Figure 1. Process description systems engineering for RWS projects

Structuring Project (Green)
P1 Analyzing project assignment
P2 Structuring work packages and products
P3 Structuring organization
P4 Managing baselines
Conceptualizing and actualizing project plan
P5 V&V paragraph for project plan
P6 Managing scope and project plan

Analyzing and determining customer demands (Yellow)
K1 Analyzing problems and project aims
K2 Analyzing stakeholders
K3 Making an inventory of customer demands
K4 Honoring customer demands
K5 Compiling customer demands specification
K6 Checking quality customer demands specification
K7 Managing customer demands specification

Designing and specifying the system (Blue)
S1 Make an inventory and recording baseline situation
S2 Using basic-specification, norms and guidelines
S3 Analyzing
S4 Structuring and allocating
S5 Designing
S6 Conceptualizing system-specification
S7 Checking quality system-specification
S8 Verifying and validating the system
S9 Managing system-specification

Elaborating contract-specification (Red)
C1 Determining solution space contract-specification
C2 Determining scope contract-specification
C3 Conceptualizing contract-specification
C4 Checking quality contract-specification

This is emphasized by the Conceptual Traffic Management Plan (Dutch: Conceptueel Verkeersmanagementplan). In order to determine the numbers and locations of, inter alia, the barriers, traffic lights and emergency access routes for the output specification (SE process S6), it was necessary to gain more insight into road design (SE process S5). For this, I used the ‘traffic-based guidelines for highway instrumentation’ (Dutch: Verkeerskundige richtlijnen autosnelweginstrumentatie). These served as the base specification as mentioned in SE process S2. The road design did not offer sufficient foundation; it was necessary to gain knowledge regarding the traffic flow conditions in different scenarios: for example, in which direction should the traffic go if a calamity happens in the traffic tube in front of the ongoing traffic in the direction of junction Diemen? In the Conceptual Traffic Management Plan (Next: CTMP), I have visualized all the desired traffic flows for the different scenarios in all the possible locations; SE processes K1 and K3. Based upon this data, I could determine the numbers and locations in the relevant systems and record these demands in the contract.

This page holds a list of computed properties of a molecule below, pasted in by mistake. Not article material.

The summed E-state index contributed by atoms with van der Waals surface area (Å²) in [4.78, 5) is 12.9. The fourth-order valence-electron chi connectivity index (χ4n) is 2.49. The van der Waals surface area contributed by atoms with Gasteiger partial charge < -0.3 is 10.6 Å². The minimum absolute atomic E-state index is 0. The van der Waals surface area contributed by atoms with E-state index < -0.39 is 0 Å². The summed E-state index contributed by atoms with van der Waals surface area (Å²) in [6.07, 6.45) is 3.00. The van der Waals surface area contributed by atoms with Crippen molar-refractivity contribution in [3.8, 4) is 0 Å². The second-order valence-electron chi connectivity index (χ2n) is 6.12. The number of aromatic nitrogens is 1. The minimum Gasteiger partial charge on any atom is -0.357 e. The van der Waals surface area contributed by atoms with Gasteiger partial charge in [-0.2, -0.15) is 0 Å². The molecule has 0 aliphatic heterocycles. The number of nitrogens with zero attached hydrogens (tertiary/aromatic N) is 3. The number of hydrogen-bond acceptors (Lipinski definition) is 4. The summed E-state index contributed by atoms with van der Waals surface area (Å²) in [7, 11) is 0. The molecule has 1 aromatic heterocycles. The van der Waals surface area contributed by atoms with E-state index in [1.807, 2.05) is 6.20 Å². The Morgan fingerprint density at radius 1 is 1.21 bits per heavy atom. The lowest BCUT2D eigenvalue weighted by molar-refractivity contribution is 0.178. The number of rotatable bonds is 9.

During this iterative process, I tracked the project-specific requirements in the ‘A9GDW TTI System-specification’ and laid a foundation by referring to issues, decision memos and, of course, the CTMP. The last versions of this System-specification kept up with versions A through D of the contract. In this manner I could shape SE processes S7, S8 and S9.

In Motion

While working on the project A9 Badhoevedorp – Holendrecht (A9BaHo), I was responsible for the specifications of, among others, the Schiphol bridge. In this case, Systems Engineering was literally about movement. For this project too, I started conceptualizing a procedure. In addition, I used the Process description SE to describe the activities that had to be executed.